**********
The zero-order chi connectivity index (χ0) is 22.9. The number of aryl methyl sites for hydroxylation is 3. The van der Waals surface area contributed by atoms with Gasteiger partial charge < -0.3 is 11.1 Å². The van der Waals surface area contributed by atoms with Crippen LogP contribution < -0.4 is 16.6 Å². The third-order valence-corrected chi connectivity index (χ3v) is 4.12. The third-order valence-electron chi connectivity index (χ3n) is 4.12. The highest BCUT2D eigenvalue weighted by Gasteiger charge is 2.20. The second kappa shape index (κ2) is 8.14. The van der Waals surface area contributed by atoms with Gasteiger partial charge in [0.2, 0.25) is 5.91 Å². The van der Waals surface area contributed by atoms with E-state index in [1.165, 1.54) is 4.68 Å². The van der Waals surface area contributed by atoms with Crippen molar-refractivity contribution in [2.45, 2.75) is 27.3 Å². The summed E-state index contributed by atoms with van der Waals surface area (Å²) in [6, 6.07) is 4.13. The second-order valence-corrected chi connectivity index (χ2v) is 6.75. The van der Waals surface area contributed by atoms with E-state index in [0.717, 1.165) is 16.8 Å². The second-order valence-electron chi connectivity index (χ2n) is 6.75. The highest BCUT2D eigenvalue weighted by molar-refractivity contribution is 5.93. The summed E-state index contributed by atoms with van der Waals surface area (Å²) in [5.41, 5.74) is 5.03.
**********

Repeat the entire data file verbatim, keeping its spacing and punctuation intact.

The zero-order chi connectivity index (χ0) is 22.9. The number of aryl methyl sites for hydroxylation is 3. The van der Waals surface area contributed by atoms with Gasteiger partial charge < -0.3 is 11.1 Å². The van der Waals surface area contributed by atoms with Crippen LogP contribution < -0.4 is 16.6 Å². The third-order valence-corrected chi connectivity index (χ3v) is 4.12. The third-order valence-electron chi connectivity index (χ3n) is 4.12. The highest BCUT2D eigenvalue weighted by Gasteiger charge is 2.20. The second kappa shape index (κ2) is 8.14. The van der Waals surface area contributed by atoms with Gasteiger partial charge in [0.2, 0.25) is 5.91 Å². The van der Waals surface area contributed by atoms with E-state index in [1.165, 1.54) is 4.68 Å². The van der Waals surface area contributed by atoms with Crippen molar-refractivity contribution in [2.45, 2.75) is 27.3 Å². The summed E-state index contributed by atoms with van der Waals surface area (Å²) in [6, 6.07) is 4.13. The second-order valence-corrected chi connectivity index (χ2v) is 6.75. The van der Waals surface area contributed by atoms with E-state index in [0.717, 1.165) is 16.8 Å². The second-order valence-electron chi connectivity index (χ2n) is 6.75. The highest BCUT2D eigenvalue weighted by molar-refractivity contribution is 5.93. The summed E-state index contributed by atoms with van der Waals surface area (Å²) in [5.41, 5.74) is 5.03.